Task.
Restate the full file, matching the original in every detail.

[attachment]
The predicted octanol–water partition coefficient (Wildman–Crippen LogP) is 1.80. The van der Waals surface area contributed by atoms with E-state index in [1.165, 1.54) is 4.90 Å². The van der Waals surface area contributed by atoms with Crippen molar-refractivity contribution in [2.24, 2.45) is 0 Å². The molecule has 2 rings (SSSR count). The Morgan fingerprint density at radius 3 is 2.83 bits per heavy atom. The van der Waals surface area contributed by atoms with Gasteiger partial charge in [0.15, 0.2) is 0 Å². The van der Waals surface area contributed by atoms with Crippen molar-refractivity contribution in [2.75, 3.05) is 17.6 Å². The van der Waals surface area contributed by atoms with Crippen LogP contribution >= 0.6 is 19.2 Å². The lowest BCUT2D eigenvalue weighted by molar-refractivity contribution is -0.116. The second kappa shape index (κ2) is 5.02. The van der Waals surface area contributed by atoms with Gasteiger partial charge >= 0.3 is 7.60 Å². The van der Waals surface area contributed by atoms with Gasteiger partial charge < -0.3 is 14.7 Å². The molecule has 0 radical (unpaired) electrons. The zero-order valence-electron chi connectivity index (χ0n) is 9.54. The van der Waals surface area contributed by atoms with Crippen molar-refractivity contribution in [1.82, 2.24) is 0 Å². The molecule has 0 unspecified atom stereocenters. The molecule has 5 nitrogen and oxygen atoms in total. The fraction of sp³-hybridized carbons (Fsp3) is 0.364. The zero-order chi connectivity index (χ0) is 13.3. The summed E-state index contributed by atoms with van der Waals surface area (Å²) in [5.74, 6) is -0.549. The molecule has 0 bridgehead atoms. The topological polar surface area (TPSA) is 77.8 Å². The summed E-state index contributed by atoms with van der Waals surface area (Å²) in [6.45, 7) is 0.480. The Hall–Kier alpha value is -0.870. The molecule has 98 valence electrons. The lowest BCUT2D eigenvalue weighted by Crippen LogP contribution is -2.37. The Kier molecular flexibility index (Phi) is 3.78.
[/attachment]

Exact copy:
The predicted octanol–water partition coefficient (Wildman–Crippen LogP) is 1.80. The van der Waals surface area contributed by atoms with E-state index in [1.165, 1.54) is 4.90 Å². The van der Waals surface area contributed by atoms with Crippen molar-refractivity contribution in [2.24, 2.45) is 0 Å². The molecule has 2 rings (SSSR count). The Morgan fingerprint density at radius 3 is 2.83 bits per heavy atom. The van der Waals surface area contributed by atoms with Gasteiger partial charge in [0.15, 0.2) is 0 Å². The van der Waals surface area contributed by atoms with Crippen molar-refractivity contribution in [2.75, 3.05) is 17.6 Å². The van der Waals surface area contributed by atoms with Crippen LogP contribution >= 0.6 is 19.2 Å². The lowest BCUT2D eigenvalue weighted by molar-refractivity contribution is -0.116. The second kappa shape index (κ2) is 5.02. The van der Waals surface area contributed by atoms with Gasteiger partial charge >= 0.3 is 7.60 Å². The van der Waals surface area contributed by atoms with Gasteiger partial charge < -0.3 is 14.7 Å². The molecule has 0 radical (unpaired) electrons. The zero-order valence-electron chi connectivity index (χ0n) is 9.54. The van der Waals surface area contributed by atoms with Crippen molar-refractivity contribution in [1.82, 2.24) is 0 Å². The molecule has 0 unspecified atom stereocenters. The molecule has 5 nitrogen and oxygen atoms in total. The fraction of sp³-hybridized carbons (Fsp3) is 0.364. The zero-order chi connectivity index (χ0) is 13.3. The summed E-state index contributed by atoms with van der Waals surface area (Å²) in [5.74, 6) is -0.549. The molecule has 0 bridgehead atoms. The topological polar surface area (TPSA) is 77.8 Å². The summed E-state index contributed by atoms with van der Waals surface area (Å²) in [6.45, 7) is 0.480. The Hall–Kier alpha value is -0.870. The molecule has 98 valence electrons. The lowest BCUT2D eigenvalue weighted by Crippen LogP contribution is -2.37. The Kier molecular flexibility index (Phi) is 3.78.